There is nothing wrong with women. There is nothing wrong with girls in STEM. There are many women and many girls who, in spite of everything, love STEM-related disciplines. Some of them even go through 4-year bachelors degrees at MIT, maybe even 7 years of a PhD, and then begin questioning whether they should continue in these fields, because they are filled to the brim with so, so many shitty men.

Selam G. on the pipeline.

Content warning for the linked post, which deals with the conduct of various Shitty Men In Tech ranging from shitty comments to harassment to the explicit sex trafficking of minors… and to the other men who enable it all.

This is also, incidentally, the post that went viral and lead to Richard Stallman “resigning” from various positions, because I guess there’s only so many times you can defend pedophilia—and Stallman had a known history of it, to be clear—before consequences catch up.

(That being said, by the time this post gets off the post queue, if Stallman isn’t already on his “wah wah SJWs/cancel cancel culture comeback tour” I will eat my keyboard…)

2019-12-18T09:52:57+11:0017th February, 2020|Tags: culture, tech|

The norm.

[Francis] Galton was into the idea of improving the human race and believed that statistics could help. He loved [Adolphe] Quetelet’s whole “average man” thing but had one minor problem. In the center of Quetelet’s bell curve were the most commonly occurring traits, not the ideal bodies and minds Galton believed everyone should have. To solve this problem, Galton, through a complicated and convoluted mathematical process (the technical definition of statistics), took the bell curve idea, where the most common traits clustered in the middle and the extremes, and created what he called an “ogive” (he had a habit of making up words) which, as Davis explains “is arranged in quartiles with an ascending curve that features the desired trait as “higher” than the undesirable deviation.” He called this the “normal distribution curve,” and it made the most commonly occurring differences that Galton did not value into deficiencies, and the uncommon ideal bodies and minds that he did value… normal.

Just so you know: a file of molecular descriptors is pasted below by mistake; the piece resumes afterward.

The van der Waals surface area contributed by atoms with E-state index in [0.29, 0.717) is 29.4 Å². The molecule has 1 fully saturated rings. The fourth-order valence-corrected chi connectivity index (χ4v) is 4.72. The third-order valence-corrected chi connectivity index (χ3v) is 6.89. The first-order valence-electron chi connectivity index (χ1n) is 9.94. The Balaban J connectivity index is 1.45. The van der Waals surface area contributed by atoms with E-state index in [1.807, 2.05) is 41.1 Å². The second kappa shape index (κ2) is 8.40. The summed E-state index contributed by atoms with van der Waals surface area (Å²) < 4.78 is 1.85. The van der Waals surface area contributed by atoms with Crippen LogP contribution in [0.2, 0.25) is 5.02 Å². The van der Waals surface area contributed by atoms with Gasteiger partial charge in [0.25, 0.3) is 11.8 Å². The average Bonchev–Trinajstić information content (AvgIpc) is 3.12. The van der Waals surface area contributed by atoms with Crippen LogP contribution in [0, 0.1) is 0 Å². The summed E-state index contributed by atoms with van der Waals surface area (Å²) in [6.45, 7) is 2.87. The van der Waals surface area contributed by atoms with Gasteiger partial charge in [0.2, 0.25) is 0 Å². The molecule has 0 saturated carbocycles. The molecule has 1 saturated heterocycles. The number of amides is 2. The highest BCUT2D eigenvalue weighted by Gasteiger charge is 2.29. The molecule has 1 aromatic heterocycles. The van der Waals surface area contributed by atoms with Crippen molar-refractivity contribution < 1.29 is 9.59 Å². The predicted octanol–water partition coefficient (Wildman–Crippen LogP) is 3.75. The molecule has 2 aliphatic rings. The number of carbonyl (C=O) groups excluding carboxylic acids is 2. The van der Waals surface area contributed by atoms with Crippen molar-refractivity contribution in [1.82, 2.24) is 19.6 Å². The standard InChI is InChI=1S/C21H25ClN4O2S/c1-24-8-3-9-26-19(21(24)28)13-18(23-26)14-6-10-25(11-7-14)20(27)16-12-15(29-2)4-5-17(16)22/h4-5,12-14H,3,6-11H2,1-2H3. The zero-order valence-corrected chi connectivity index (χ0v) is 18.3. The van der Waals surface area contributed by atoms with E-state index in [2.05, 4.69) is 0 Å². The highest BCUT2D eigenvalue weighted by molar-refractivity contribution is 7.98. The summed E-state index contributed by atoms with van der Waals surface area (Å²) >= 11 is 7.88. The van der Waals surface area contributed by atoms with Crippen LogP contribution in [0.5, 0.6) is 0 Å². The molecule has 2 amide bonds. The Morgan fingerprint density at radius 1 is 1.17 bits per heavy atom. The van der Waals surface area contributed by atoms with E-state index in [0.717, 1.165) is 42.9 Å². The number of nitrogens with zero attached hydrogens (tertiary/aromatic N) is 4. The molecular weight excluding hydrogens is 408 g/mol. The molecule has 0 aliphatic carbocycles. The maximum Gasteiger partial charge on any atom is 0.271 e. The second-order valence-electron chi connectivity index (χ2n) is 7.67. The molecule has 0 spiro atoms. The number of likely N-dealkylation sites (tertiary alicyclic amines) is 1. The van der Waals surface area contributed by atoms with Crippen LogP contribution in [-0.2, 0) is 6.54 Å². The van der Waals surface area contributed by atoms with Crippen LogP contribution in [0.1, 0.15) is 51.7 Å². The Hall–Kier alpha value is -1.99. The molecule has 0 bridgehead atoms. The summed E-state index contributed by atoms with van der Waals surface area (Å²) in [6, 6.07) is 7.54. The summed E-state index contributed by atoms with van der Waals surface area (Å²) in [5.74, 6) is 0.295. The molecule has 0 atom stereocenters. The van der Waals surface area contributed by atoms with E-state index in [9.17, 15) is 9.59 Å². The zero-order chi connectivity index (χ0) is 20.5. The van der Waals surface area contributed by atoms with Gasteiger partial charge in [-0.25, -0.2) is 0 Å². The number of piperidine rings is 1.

The conflation of the “average” man as normal was a significant step in the history of normality. Statistics did not discover the normal, but invented the normal as that which should occur most often. […] This was a big deal, especially to those who would later find themselves on the wrong side of normal. As Alain Desrosières, a renowned historian of statistics wrote, with this power play by statistical thought the diversity inherent in living creatures was reduced to an inessential spread of “errors” and the average was held up as the normal—as a literal, moral, and intellectual ideal.

Jonathan Mooney gives a brief history of “normal”.

2019-10-28T08:48:07+11:0016th February, 2020|Tags: culture|